I am a terrible surfer. Let that be stated now. Dropping into my first perfectly forming left-hand roller at Beng Beng’s, a popular surf break in Indonesia’s Mentawai Islands, I was about as terrified out of my wits as I have been in any situation. After crashing into the white wash after a mere several seconds of glory standing up, the fear of falling subsided and the paradise that encompassed me came back into view. Beneath my feet, parrot and clown fish danced in and out of the vibrant reef and around me the Mentawai’s, one of the worlds last remotely preserved surfing destinations, scintillated my perspective.
Traveling in Southeast Asia today, it is hard to believe that a mere hundred years ago much of this tropical paradise was still very much uncharted ground for anyone but the most wayward travelers. Present day, Thailand, Laos, and Vietnam are all hotbeds of packaged and peddled tourism. Foreign culture has overtaken much of what stood before in places like Bali, where ex-pats have set up camp in search of a little piece of paradise to call their own. Not to say that these places are not still amazing in their own sense, but finding a place away from the hustle and bustle of Twinkie tourism, where the culture has been built around the ocean, and wave riding remains as the pure essence of living takes some local knowledge. I nosed out this removed pocket of dogmatism in the Mentawai Islands.
I found myself sitting, playing cards, with a carefree lot of rebels aboard an antiquated and packed ferry slipping through the night on our 12-hour sail to the islands out of Padang, Sumatra. As the 5 a.m. prayer of the Muslim world blasted over the loud speakers of the ship, I left my small bunk and joined the first officer on the railing. Together we watched sunrise usher in our first day in the Mentawai Archipeligo.
Our guide, Diego Angel, n expatriated Colombian and local surf guru who owns Mentawai Surf Camp, met us at the ferry port that was little more than a dock at the mouth of a dirt road, which wound off into the jungle. We would reach our destination on the northern end of the largest island in the Mentawai, Siberut, by speedboat. Pristine, white sand beaches rimmed with palm trees bound every shred of land within sight and without sign of inhabitation beyond the occasional fisherman in a dugout canoe. With the main island running out beyond sight and bits of land no larger than a city block speckled across the horizon, we disembarked at the Mentawai Surf Camp, our home for the next 8 days.
The Mentawai Islands are home to some of the most untouched and secluded surf breaks in the world. The power of storms fuming off the southern Indian Ocean is turned and loudened by the prevailing southeast trade winds and driven directly into this grip off islets of the southern coast of Sumatra. From the month of April through November, the Indian Ocean acts as a smash-mouth groundswell machine. The result is perfectly forming and utterly consistent waves across the span of the Mentawai.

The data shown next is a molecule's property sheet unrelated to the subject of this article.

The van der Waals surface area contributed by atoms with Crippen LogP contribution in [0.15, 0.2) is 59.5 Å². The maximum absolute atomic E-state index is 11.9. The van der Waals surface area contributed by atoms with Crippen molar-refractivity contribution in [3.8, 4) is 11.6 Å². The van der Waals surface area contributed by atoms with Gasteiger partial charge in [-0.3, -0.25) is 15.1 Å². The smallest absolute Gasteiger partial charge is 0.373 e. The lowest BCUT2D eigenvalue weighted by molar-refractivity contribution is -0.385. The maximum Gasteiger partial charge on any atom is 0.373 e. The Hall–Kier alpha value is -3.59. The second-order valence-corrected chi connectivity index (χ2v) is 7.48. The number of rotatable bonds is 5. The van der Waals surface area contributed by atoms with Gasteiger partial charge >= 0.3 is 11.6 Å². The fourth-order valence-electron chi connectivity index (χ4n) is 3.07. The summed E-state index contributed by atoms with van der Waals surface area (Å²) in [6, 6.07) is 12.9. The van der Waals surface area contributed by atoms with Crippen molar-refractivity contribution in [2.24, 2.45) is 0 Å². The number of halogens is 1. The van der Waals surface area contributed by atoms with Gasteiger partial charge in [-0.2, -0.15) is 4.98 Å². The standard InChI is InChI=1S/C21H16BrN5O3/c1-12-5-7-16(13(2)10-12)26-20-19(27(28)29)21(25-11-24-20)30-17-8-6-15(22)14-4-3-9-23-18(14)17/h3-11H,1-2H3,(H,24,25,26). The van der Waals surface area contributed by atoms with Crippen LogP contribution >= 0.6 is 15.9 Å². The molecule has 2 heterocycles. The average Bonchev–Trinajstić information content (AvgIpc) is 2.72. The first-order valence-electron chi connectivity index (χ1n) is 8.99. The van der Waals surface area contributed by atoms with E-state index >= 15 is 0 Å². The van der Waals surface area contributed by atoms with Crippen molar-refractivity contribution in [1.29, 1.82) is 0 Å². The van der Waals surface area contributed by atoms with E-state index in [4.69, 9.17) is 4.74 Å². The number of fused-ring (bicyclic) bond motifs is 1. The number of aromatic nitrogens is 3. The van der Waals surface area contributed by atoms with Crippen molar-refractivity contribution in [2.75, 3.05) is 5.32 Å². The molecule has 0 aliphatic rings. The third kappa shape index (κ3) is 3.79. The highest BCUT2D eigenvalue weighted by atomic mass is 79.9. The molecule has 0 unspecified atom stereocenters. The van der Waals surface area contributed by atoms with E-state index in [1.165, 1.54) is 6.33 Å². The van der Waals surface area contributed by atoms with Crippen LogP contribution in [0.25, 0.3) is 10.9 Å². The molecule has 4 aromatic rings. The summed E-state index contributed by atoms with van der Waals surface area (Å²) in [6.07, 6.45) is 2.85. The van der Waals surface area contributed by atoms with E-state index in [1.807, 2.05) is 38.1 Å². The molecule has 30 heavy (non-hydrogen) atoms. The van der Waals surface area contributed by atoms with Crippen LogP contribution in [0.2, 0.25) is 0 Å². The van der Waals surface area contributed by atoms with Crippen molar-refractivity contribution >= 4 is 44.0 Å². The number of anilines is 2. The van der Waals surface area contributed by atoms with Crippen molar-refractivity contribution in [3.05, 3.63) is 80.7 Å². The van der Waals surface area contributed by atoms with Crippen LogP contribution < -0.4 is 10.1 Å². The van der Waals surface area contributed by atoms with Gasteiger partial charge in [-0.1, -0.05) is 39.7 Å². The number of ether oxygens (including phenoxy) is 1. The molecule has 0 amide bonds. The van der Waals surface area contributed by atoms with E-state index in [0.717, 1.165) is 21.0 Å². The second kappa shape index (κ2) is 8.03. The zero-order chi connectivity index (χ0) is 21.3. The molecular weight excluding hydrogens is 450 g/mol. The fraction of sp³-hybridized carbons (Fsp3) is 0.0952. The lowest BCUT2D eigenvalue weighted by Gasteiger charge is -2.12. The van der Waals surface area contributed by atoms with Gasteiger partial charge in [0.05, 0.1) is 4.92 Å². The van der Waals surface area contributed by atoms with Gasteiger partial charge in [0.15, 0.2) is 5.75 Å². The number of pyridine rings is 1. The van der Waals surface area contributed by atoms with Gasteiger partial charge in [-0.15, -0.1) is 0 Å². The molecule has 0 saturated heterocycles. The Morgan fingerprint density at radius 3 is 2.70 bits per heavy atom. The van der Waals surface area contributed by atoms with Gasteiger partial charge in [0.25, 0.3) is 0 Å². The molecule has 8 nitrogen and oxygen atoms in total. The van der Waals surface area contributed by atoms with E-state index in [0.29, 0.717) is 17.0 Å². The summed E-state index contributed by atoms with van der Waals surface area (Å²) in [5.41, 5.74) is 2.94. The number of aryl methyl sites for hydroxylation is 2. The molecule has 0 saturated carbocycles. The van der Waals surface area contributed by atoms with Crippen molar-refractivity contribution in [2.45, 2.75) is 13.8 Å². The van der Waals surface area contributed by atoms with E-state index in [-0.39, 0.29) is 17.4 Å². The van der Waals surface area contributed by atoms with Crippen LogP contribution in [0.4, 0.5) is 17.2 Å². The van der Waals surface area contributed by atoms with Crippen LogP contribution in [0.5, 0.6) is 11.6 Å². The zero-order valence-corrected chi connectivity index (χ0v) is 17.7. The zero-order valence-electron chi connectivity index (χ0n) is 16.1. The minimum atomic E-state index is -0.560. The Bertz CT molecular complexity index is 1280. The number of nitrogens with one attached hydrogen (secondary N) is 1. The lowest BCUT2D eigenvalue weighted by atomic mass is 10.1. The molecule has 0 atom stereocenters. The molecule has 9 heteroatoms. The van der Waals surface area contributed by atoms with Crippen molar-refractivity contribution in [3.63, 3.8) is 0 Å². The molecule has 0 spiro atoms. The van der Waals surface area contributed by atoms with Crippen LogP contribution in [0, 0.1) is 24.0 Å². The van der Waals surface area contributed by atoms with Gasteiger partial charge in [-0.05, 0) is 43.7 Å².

We had arrived toward the end of high season for swell and surf seeking travelers, but as Diego said, “The waves don’t know about high and low season around here. Sometimes they come large and sometimes they come small, but they always come.” Diego recognized the Mentawai as his embodiment of Eden, and in 2007, found another connection to these far-flung islands in his wife, Lora, who he met at a surfing competition and married several months later. Lora, then head of tourism working under the governor of the islands, helped Diego acquire a small piece of land near the one dirt road town of Pei Pei to bring his dreams of starting a surf camp to fruition.
- Nat Geo Expeditions
Now his four-year-old son Joaquin, lovingly referred to as “monkey,” accompanies Diego to the surf breaks Joaquin has learned to love and know like his own. The young boy—whose face is constantly painted with an ear-to-ear grin as he gleefully leaps from the top of our long boat following Dad into the fray with his pint-size surfboard all the while chiding me with “don’t be scared white boy!”—is an island soul, true and true. The Mentawai Surf Camp, which exists as a simple yet homey cloister of island style bungalows, nestled amidst the tidal push of the mangroves, with a path leading directly from the deck into the lapping surf, and filled with his wonderful family, Diego has manifested his own paradise and I must say that it fits the bill.
Like any other unique place of wonder and majesty, I am sure the Mentawai will become more and more populous with those seeking that which exists outside the circles of trend. Diego laments that several large, resort-style hotels have begun construction on Siberut, right off of some of the best surf breaks, souring them to the taste of the locals. But as he adds final touches to a new building on the grounds of Mentawai Surf Camp, which will be a new home for his family on the top floor and a large beach bar and restaurant on the floor level, he admits that change is inevitable. From my point of view, I think we are lucky to live in the age where there are still places of seclusion beyond the reach and grip of civilization, as there will be fewer and fewer in generations to come. If the impetus and ability to go and see what the world has to offer, I strongly suggest that you do so.